To build a quality home, to deal with a bad poor quality builder during my home build, to deal with a poor quality builder when the home is completed and the cracks appear.
If you have a building problem you will most likely fit into one of three categories: 1. When you are thinking of building your family home. 2. The project is unfinished, not yet paid for in full and you do not have possession 3. The project is completed, paid for in full and you have possession
1. When you are thinking of building your family home.
2. The project is unfinished, not yet paid for in full and you do not have possession
If you have discovered problems during the building process you will be compelled by the builder to pay the full amount. Employ an independent expert (who actually is an expert, research will be required here as genuine experts are hard to come by) to inspect the property and send the builder a copy of your report.
3. The project is completed, paid for in full and you have possession
You would have signed a domestic building contract with a registered builder.
The building permits would have been obtained by a building surveyor who is employed by the builder.
Building commenced and the building surveyor (again employed by the builder) inspects the building for compliance at set stages. Stage payments are requested by your builder once the surveyor signs off on each stage. Make sure the dates on your invoices and the inspection reports reflect this.
You have paid the full amount for the building works and have discovered defects with the work, what to do?
The first thing to do in any dispute is to keep good records. Take note of any conversations which occur, along with times and dates. These disputes can be lengthy and you may not remember what occurred 2 or 3 years down the track. If possible make any communication with the builder in writing. Make sure that you put your concerns with the property in writing, include photos and request that independent testing/inspections are carried out. If your builder organises trades or experts to inspect your property ask for a copy of all documents.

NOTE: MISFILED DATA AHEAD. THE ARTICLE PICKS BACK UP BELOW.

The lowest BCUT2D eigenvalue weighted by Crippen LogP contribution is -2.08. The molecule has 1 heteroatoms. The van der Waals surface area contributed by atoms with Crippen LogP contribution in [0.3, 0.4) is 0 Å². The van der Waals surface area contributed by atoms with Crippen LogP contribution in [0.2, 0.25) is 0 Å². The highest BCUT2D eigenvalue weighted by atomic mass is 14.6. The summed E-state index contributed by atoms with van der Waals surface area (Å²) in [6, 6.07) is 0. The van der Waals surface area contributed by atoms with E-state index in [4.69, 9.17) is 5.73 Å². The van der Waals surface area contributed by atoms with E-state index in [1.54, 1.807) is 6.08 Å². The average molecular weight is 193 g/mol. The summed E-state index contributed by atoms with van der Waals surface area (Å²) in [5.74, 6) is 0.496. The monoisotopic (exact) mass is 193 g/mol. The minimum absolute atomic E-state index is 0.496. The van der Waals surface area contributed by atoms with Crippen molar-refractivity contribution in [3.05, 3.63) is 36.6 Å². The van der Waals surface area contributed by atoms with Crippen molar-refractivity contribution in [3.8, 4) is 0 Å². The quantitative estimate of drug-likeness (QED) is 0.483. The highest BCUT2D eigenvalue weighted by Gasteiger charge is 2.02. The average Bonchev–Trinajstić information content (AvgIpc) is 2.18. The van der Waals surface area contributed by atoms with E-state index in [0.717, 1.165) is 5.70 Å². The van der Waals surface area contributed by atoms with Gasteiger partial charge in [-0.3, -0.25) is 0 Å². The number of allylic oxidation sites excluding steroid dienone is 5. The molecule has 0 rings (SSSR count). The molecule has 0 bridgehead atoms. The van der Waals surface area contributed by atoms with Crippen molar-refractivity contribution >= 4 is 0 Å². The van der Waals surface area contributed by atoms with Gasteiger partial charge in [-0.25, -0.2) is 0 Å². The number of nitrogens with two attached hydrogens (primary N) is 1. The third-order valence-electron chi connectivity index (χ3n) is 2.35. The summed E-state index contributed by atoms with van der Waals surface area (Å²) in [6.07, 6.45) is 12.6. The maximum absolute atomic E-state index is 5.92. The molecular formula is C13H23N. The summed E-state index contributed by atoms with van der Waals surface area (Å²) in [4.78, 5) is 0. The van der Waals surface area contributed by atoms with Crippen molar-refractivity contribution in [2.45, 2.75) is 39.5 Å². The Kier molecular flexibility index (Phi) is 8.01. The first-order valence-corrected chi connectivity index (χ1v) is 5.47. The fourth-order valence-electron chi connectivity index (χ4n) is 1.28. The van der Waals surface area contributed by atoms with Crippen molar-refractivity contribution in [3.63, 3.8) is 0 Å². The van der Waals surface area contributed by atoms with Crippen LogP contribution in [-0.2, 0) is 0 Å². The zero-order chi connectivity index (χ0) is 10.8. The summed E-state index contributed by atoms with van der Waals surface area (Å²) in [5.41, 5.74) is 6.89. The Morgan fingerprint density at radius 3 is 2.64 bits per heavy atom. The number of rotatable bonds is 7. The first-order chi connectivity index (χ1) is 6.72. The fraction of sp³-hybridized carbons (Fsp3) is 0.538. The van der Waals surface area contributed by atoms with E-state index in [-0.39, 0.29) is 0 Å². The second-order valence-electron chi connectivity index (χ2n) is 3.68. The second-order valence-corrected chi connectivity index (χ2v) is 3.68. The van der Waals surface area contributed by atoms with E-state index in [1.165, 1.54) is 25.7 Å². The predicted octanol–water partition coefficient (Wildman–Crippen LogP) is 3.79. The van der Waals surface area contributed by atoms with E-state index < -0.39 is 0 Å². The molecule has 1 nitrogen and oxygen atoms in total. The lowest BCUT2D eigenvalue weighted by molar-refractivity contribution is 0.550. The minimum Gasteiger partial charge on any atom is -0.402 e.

Building Advice and Conciliation Victoria is a free dispute service provided by the Victorian Building Authority (VBA) and Consumer Affairs Victoria (CAV). Mediation is voluntary for builders to attend and the ability of the owners to ‘compromise’ is encouraged. If you are not willing to compromise this process will probably not be helpful.
You can request a domestic building inspection report from the VBA. The inspection is $300.00 and the inspector will look only at items which you nominate on your application form. If you receive an inspection report listing defective building work by the builder the VBA will not enforce the rectification of the building works, they will only recommend the builder returns to repair the work. You should organise your own independent inspection/report before the VBA inspection so you are aware of all of the issues with your property. Make the VBA aware in your application and to the nominated inspector that you are knowledgeable about the situation.
If your builder does not carry out the ‘recommended’ rectification works what do you do?
You can write to the Building Practitioners Board requesting an Inquiry.
The BPB will not force the builder to carry out the building works. After a lengthy investigation they may hold a disciplinary inquiry and may issue a reprimand, fine, or very rarely suspend or cancel a builders licence.
This process often takes longer than 2 or 3 years and will not result in your home being repaired.
During this process it is important to stay in contact with the BPB. Make sure you regularly make written contact enquiring about the status of your file. It is also important that you attend any hearings. All hearings including directions hearings at the BPB are open to the public. You will be dissuaded from attending these hearings but it is important you attend and take notes, do not allow yourself to be locked out.
You will be encouraged by all relevant government authorities to apply to VCAT in the building list.
Once this process begins you will need to employ a solicitor, gather ‘expert’ evidence, attend numerous mediations and preliminary hearings and spend a large amount of money and years in the VCAT system. If you become involved in VCAT you need to stay completely involved in your case, if your legal representative tells you that you don’t need to attend a hearing, insist you go along. It is very important that you know what is happening with your case.
VCAT does not enforce its own orders, if you receive an order from VCAT and the respondent doesn’t comply you will need to take the order to the Magistrates Court or Supreme Court.
What if my builder dies, disappears, or has gone insolvent?
You can only claim on your Builders Warranty Insurance (BWI) once one of these things occurs. You can now attempt to claim on your insurance but are limited to $200,000; or $300,000 if your policy is dated on or after 1st July 2015. This insurance policy does not cover legal fees. If you have already spent a large amount on fees this policy will not help you recover that amount.
These insurance policies very rarely pay out, or only pay a portion of a claim. Figures released by the Bailleu government show that in 2010/2011 out of $87.8 million in premiums only $108,476 was paid out in claims.